In fact, almost every day, the on-site crew comes to me with questions on how I think different things should be done or installed. If I wasn’t here, they would just “wing it” and I would find probably find out the error of their ways.

So, moving on, I was happy, and I just know Marsha is thrilled that the Air Conditioning guys showed up and started installing the A.C. blower units upstairs in the great room and bedroom. Next, they worked on installing the actual main units down under the house where the whole house generator and water pressure tank are to be installed.


Air conditioning fan unit installed.

And then I woke up this morning, and watched as the guys were laying the steel fencing on the ground under the house before pouring the concrete floor tomorrow. Suddenly I had a flashback to the afternoon before the main floor was to be poured with concrete. Remember that? I realized that none of the plumbing pipes or gas lines were installed from below up through the soon to be cement floor to the laundry room. This was a pretty big “oops” then, and I felt another “oops” moment coming again.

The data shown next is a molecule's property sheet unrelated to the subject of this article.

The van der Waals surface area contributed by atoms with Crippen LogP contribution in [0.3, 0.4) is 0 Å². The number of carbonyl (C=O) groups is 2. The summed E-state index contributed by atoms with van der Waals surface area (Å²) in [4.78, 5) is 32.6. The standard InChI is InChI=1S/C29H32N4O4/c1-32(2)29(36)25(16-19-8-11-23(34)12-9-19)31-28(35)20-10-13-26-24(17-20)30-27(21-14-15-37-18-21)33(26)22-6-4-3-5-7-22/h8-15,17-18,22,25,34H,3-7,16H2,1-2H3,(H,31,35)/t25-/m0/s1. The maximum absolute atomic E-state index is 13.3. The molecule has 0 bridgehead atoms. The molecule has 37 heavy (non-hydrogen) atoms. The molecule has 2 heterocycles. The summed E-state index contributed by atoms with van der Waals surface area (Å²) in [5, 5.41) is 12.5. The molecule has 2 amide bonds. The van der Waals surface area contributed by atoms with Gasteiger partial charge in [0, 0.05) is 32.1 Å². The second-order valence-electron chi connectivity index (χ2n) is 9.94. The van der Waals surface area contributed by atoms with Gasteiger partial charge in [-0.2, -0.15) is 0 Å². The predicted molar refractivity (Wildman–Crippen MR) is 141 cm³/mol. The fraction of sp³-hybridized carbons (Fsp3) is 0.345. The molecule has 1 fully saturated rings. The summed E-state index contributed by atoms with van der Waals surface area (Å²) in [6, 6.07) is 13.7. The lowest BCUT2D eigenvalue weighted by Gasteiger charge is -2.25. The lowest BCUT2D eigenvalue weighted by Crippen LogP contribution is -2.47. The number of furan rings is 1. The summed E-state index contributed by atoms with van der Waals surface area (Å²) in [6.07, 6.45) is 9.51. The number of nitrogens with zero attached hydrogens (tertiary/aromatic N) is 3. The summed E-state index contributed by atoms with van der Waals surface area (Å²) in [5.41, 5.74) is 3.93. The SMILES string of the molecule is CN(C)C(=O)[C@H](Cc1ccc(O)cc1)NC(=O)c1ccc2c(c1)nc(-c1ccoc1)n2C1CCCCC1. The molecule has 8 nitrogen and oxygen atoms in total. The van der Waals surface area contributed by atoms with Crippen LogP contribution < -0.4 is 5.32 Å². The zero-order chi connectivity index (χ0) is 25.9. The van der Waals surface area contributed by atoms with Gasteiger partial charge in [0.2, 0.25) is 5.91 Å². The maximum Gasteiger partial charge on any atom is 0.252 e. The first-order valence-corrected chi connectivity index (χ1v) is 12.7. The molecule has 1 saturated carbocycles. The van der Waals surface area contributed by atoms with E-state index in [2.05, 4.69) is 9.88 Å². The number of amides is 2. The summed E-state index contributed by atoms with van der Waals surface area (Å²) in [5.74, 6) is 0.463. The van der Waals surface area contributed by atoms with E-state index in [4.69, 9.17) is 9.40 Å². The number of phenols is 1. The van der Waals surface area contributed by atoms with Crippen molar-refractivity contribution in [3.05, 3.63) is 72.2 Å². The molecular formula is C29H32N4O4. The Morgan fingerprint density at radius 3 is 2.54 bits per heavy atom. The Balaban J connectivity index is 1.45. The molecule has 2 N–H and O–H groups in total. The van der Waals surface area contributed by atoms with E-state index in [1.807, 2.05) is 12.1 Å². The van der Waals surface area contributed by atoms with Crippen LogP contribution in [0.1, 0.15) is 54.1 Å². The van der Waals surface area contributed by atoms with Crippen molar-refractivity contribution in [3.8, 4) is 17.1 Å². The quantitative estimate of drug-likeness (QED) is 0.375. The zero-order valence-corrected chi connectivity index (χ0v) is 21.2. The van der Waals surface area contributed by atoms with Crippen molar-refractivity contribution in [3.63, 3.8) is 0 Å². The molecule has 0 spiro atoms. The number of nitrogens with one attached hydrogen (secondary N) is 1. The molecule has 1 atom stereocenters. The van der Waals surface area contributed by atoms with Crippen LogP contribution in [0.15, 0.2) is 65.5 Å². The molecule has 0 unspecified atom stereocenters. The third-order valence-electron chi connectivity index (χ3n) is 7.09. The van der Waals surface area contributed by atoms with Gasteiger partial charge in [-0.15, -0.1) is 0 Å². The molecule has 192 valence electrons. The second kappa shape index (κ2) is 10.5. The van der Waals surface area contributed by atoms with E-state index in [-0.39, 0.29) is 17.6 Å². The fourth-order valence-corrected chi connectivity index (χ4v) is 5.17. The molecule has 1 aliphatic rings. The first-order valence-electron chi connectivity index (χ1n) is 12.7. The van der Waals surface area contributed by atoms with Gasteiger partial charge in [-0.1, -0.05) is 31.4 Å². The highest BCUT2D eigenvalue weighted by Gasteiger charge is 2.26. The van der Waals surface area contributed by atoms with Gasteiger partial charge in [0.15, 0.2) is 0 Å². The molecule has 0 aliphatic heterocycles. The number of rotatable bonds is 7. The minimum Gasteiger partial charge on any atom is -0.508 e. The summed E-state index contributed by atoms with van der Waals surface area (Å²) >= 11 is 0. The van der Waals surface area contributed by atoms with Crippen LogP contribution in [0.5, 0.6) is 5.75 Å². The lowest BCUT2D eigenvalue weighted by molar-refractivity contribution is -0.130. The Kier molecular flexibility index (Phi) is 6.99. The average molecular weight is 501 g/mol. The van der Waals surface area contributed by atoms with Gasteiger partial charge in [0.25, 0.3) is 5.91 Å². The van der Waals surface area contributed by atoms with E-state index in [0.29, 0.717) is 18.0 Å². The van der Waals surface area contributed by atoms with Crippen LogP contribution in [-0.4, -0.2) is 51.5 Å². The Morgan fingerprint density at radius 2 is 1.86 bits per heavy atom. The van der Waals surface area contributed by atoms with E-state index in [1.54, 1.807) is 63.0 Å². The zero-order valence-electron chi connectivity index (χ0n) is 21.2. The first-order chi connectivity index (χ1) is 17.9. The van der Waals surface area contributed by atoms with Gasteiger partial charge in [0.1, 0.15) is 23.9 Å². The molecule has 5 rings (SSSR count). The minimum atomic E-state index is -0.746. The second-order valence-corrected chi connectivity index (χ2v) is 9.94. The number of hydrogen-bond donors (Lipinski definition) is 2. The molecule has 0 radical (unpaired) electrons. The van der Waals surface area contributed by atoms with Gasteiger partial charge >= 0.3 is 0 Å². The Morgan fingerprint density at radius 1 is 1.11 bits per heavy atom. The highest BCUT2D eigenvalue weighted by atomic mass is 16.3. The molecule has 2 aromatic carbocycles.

Installing main AC Units. WTF? How is the water and electric lines getting un after they pour concrete floor?

I asked my site foreman, Riggo, if the poured the entire concrete floor ¬†under the house, how were the water, power and cable lines running underground, going to get under the house to hook up later? Yep! Another “”oops” moment! He said he would discuss with the plumber and electrician when they got there.

Now understand that I have a “little” experience with plumbing and electrical installation, being I maintained our 25 acre ranch in Oregon, with three pump houses, and miles of underground electrical and water lines.. So I suggest drilling holes thru the forms set up to hole the concrete in place, near where the tanks, pumps and electrical needed to come in. Then they could run plastic conduit lines thru the holes from outside, under where the concrete would be, and up to above floor level, for connecting later.